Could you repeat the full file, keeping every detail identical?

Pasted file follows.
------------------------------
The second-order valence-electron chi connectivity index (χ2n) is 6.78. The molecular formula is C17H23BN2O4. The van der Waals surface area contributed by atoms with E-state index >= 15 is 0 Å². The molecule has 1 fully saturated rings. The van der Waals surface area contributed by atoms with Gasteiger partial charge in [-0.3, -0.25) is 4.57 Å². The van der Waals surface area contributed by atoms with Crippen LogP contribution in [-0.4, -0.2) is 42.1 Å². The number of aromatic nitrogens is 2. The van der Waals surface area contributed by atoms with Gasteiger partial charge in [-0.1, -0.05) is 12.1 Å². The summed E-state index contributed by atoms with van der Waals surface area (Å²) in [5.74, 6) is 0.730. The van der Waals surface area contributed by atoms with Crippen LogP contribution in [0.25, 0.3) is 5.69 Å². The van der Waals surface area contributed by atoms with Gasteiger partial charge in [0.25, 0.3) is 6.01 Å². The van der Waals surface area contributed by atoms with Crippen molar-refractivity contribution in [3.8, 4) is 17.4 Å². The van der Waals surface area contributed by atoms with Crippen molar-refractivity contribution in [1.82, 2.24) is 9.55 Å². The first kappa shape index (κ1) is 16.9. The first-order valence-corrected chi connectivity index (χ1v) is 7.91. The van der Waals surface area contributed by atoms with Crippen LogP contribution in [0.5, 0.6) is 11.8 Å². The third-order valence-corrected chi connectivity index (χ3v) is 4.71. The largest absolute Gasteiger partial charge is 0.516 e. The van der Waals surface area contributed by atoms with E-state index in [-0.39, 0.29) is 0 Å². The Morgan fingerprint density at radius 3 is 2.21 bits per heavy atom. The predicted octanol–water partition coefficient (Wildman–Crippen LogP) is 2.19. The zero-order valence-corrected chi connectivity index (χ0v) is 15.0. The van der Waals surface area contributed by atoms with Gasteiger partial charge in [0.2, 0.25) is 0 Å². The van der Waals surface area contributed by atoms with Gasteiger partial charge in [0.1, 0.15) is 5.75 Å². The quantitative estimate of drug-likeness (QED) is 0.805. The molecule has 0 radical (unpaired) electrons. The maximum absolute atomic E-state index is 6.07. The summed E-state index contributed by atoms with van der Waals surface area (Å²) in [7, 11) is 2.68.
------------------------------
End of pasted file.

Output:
The second-order valence-electron chi connectivity index (χ2n) is 6.78. The molecular formula is C17H23BN2O4. The van der Waals surface area contributed by atoms with E-state index >= 15 is 0 Å². The molecule has 1 fully saturated rings. The van der Waals surface area contributed by atoms with Gasteiger partial charge in [-0.3, -0.25) is 4.57 Å². The van der Waals surface area contributed by atoms with Crippen LogP contribution in [-0.4, -0.2) is 42.1 Å². The number of aromatic nitrogens is 2. The van der Waals surface area contributed by atoms with Gasteiger partial charge in [-0.1, -0.05) is 12.1 Å². The summed E-state index contributed by atoms with van der Waals surface area (Å²) in [5.74, 6) is 0.730. The van der Waals surface area contributed by atoms with Crippen LogP contribution in [0.25, 0.3) is 5.69 Å². The van der Waals surface area contributed by atoms with Gasteiger partial charge in [0.25, 0.3) is 6.01 Å². The van der Waals surface area contributed by atoms with Crippen molar-refractivity contribution in [3.8, 4) is 17.4 Å². The van der Waals surface area contributed by atoms with Crippen molar-refractivity contribution in [1.82, 2.24) is 9.55 Å². The first kappa shape index (κ1) is 16.9. The first-order valence-corrected chi connectivity index (χ1v) is 7.91. The van der Waals surface area contributed by atoms with Crippen LogP contribution in [0.5, 0.6) is 11.8 Å². The third-order valence-corrected chi connectivity index (χ3v) is 4.71. The largest absolute Gasteiger partial charge is 0.516 e. The van der Waals surface area contributed by atoms with E-state index in [-0.39, 0.29) is 0 Å². The Morgan fingerprint density at radius 3 is 2.21 bits per heavy atom. The predicted octanol–water partition coefficient (Wildman–Crippen LogP) is 2.19. The zero-order valence-corrected chi connectivity index (χ0v) is 15.0. The van der Waals surface area contributed by atoms with Gasteiger partial charge in [0.2, 0.25) is 0 Å². The van der Waals surface area contributed by atoms with Gasteiger partial charge in [0.1, 0.15) is 5.75 Å². The quantitative estimate of drug-likeness (QED) is 0.805. The molecule has 0 radical (unpaired) electrons. The maximum absolute atomic E-state index is 6.07. The summed E-state index contributed by atoms with van der Waals surface area (Å²) in [7, 11) is 2.68.